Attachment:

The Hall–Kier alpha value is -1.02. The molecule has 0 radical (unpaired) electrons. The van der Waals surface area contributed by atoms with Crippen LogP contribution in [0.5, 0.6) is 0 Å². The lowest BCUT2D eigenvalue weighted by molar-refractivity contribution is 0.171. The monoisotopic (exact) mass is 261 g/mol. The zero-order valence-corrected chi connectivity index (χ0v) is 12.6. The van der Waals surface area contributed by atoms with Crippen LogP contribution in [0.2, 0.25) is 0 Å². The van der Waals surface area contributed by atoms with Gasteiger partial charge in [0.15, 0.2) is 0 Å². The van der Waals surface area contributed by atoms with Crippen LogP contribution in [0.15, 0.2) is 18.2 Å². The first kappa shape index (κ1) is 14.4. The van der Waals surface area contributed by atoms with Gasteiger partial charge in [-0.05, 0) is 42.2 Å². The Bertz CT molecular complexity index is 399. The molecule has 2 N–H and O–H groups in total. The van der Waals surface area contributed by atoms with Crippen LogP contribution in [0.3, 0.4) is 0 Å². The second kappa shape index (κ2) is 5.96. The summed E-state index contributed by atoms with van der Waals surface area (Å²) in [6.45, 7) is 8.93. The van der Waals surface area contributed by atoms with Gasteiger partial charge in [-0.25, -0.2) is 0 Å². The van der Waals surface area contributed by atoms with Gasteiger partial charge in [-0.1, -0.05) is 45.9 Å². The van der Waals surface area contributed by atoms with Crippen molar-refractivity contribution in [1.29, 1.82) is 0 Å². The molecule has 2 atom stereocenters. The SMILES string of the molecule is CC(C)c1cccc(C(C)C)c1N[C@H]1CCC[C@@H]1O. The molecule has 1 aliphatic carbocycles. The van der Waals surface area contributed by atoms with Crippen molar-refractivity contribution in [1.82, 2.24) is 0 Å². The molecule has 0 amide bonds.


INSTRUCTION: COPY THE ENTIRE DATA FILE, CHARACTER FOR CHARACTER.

The Hall–Kier alpha value is -1.02. The molecule has 0 radical (unpaired) electrons. The van der Waals surface area contributed by atoms with Crippen LogP contribution in [0.5, 0.6) is 0 Å². The lowest BCUT2D eigenvalue weighted by molar-refractivity contribution is 0.171. The monoisotopic (exact) mass is 261 g/mol. The zero-order valence-corrected chi connectivity index (χ0v) is 12.6. The van der Waals surface area contributed by atoms with Crippen LogP contribution in [0.2, 0.25) is 0 Å². The van der Waals surface area contributed by atoms with Gasteiger partial charge in [0.15, 0.2) is 0 Å². The van der Waals surface area contributed by atoms with Crippen LogP contribution in [0.15, 0.2) is 18.2 Å². The first kappa shape index (κ1) is 14.4. The van der Waals surface area contributed by atoms with Gasteiger partial charge in [-0.05, 0) is 42.2 Å². The Bertz CT molecular complexity index is 399. The molecule has 2 N–H and O–H groups in total. The van der Waals surface area contributed by atoms with Crippen LogP contribution in [0.3, 0.4) is 0 Å². The second kappa shape index (κ2) is 5.96. The summed E-state index contributed by atoms with van der Waals surface area (Å²) in [6.45, 7) is 8.93. The van der Waals surface area contributed by atoms with Gasteiger partial charge in [-0.25, -0.2) is 0 Å². The van der Waals surface area contributed by atoms with Gasteiger partial charge in [-0.1, -0.05) is 45.9 Å². The van der Waals surface area contributed by atoms with Crippen molar-refractivity contribution in [1.29, 1.82) is 0 Å². The molecule has 2 atom stereocenters. The SMILES string of the molecule is CC(C)c1cccc(C(C)C)c1N[C@H]1CCC[C@@H]1O. The molecule has 1 aliphatic carbocycles. The van der Waals surface area contributed by atoms with Crippen molar-refractivity contribution in [1.82, 2.24) is 0 Å². The molecule has 0 amide bonds.